Jumbo pensions' spark state funding debate

 

| sandra.peddie@newsday.com, 8:53 PM EDT, June 6, 2009

As state officials struggle to close gaping holes in the budget and deal with skyrocketing retirement costs, records show that at least 1,325 retirees collect six-figure pensions from the state - and nearly one-half of them are from Long Island.

The number and size of so-called jumbo pensions, fueled by high public salaries and generous retirement rules, lie at the heart of the debate over the daunting costs of public pensions in New York
State, which have a price tag of more than $10 billion a year.

"What's happened is that many government positions are paying better than they used to, [and] the pension has remained super-generous," said Peter Sepp, spokesman for the National Taxpayers Union, a nonprofit watchdog group in
Alexandria, Va.

Pension experts say these jumbo pensions will continue to climb as baby boomers retire. And with
New York state retirement funds compelled to make up losses of more than $73 billion because of the recession, many are worried that school districts and local governments will have to turn to taxpayers to cover the costs. Private accounts such as a 401(k)rise and fall with the market, and have no such safety net.

"There's going to be massive increases" in taxes to make up for the losses, said E.J. McMahon, executive director of the Empire Center for Public Policy, a conservative think tank in Albany.

Among the local recipients of jumbo pensions - which are high because pensions are based on salaries and length of time in the system - are State Republican leader Joseph Mondello, who collects an annual pension of $113,550; current Garden City Village Clerk Robert Schoelle Jr. who gets $139,220; and retired Commack Superintendent James Hunderfund, who has the highest pension in the state - $316,245 a year, according to records.

The potential crisis facing
New York has its counterpart in the financial turmoil in California. There, the city of Vallejo declared bankruptcy last year, after the collapse of the housing market made it impossible to cover high salaries and pension costs, which, like New York State, are guaranteed by the state Constitution. Several other cities in the state are considering following suit. In New York over the past month, state officials from Gov. David Paterson on down have warned that New York is not far behind California.

At least 28 states are considering legislation - like raising the retirement age or requiring higher employee contributions - to rein in pension costs. Earlier this year,
Paterson proposed similar changes, but his efforts foundered after fierce opposition from public workers' unions.

"If you refuse to say no to the unions and the spending interests, we're going to end up just like
California," said Assemb. Michael Fitzpatrick (R,C-St. James). "There's an inability to deal with reality."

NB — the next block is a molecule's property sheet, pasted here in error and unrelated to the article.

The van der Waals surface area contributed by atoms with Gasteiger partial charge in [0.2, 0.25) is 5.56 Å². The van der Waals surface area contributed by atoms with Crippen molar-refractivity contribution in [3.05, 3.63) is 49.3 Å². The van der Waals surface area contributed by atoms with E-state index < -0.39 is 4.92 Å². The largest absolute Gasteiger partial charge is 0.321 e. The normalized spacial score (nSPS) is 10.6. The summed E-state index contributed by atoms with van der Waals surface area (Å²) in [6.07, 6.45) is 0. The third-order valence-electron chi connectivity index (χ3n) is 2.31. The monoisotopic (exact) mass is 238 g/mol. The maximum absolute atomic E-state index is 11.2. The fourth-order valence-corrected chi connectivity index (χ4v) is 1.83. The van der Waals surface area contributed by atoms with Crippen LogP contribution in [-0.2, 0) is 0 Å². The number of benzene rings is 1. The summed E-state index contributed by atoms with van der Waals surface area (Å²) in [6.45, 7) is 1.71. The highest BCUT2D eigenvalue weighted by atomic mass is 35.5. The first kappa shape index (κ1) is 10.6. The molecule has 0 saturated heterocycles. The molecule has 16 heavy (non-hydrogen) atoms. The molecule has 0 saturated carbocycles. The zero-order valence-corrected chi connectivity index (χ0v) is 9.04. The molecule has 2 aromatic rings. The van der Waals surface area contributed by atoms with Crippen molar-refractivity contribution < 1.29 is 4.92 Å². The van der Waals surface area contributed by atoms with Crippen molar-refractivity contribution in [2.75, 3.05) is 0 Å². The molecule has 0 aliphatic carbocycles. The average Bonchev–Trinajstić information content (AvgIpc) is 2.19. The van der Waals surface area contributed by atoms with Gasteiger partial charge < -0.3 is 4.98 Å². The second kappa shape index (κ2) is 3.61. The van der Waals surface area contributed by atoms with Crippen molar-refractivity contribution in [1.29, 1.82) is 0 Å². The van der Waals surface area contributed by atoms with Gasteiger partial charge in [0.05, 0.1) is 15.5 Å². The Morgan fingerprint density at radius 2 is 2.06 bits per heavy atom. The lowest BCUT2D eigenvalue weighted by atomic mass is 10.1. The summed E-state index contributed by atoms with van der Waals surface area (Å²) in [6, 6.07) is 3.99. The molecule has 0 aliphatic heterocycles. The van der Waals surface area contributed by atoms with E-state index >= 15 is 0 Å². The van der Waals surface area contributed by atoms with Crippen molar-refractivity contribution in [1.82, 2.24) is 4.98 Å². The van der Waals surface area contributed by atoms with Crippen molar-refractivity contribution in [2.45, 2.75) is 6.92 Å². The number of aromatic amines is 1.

The full effect of the market downturn and its impact on pension costs won't be felt in
New York until two years from now because fund managers base what they charge governments on a five-year average. But when it hits - schools will feel it in the 2010-2011 school year and local governments a little later - it will be what some are calling a "pension tsunami," with a tab in the millions.

"You're talking about tax increases that could go, just for this alone, anywhere from a 5 or 6 percent increase all the way up to a 15 percent tax increase," said Fred Gorman, a founder of Long Islanders for Educational Reform, a watchdog group.

Coupled with the expected loss of federal stimulus money by then, "It is alarming," said Robert Lowry, deputy director of the New York State Council of School Superintendents. Last month's school budget increases were generally small because of the use of federal stimulus money.

Unlike most private retirees,
New York public workers contribute to their pensions for only their first 10 years of employment. In addition, they receive cost-of-living increases and lifetime health insurance, pay no state or local taxes on their pensions and do not have to deduct an offset for for Social Security.

Several of those pension sweeteners were approved by the 2000 state Legislature, and they have dramatically driven up costs, according to local budget officials. The
Massapequa school district, for example, contributed $220,000 for pensions in the 2000-2001 school year. Last year, it paid $6.5 million, said Alan Adcock, assistant business superintendent.

"In my opinion, the retirement system costs since that time period have been one of the most significant costs increases for school districts," he said.

Currently, school districts across
Long Island pay 7.93 percent of payroll to fund pension liabilities. Though the state Teachers Retirement Fund has not yet set the rate for the 2010-2011 school year, it warned of a "significant increase" in a memo sent in February to administrators.

A number of administrators expect the rate to nearly double. In
Massapequa, that would mean an additional $5 million out of a $171 million budget, Adcock said. His district has already begun setting aside money in a reserve fund to cushion the blow.

For Jim Malloy, a 44-year-old self-employed business consultant from
Smithtown, the solution is simple: He plans to move out state..

"I feel like a fool," he said. "I feel like I get up and go to work everyday to pay for everyone else's retirement."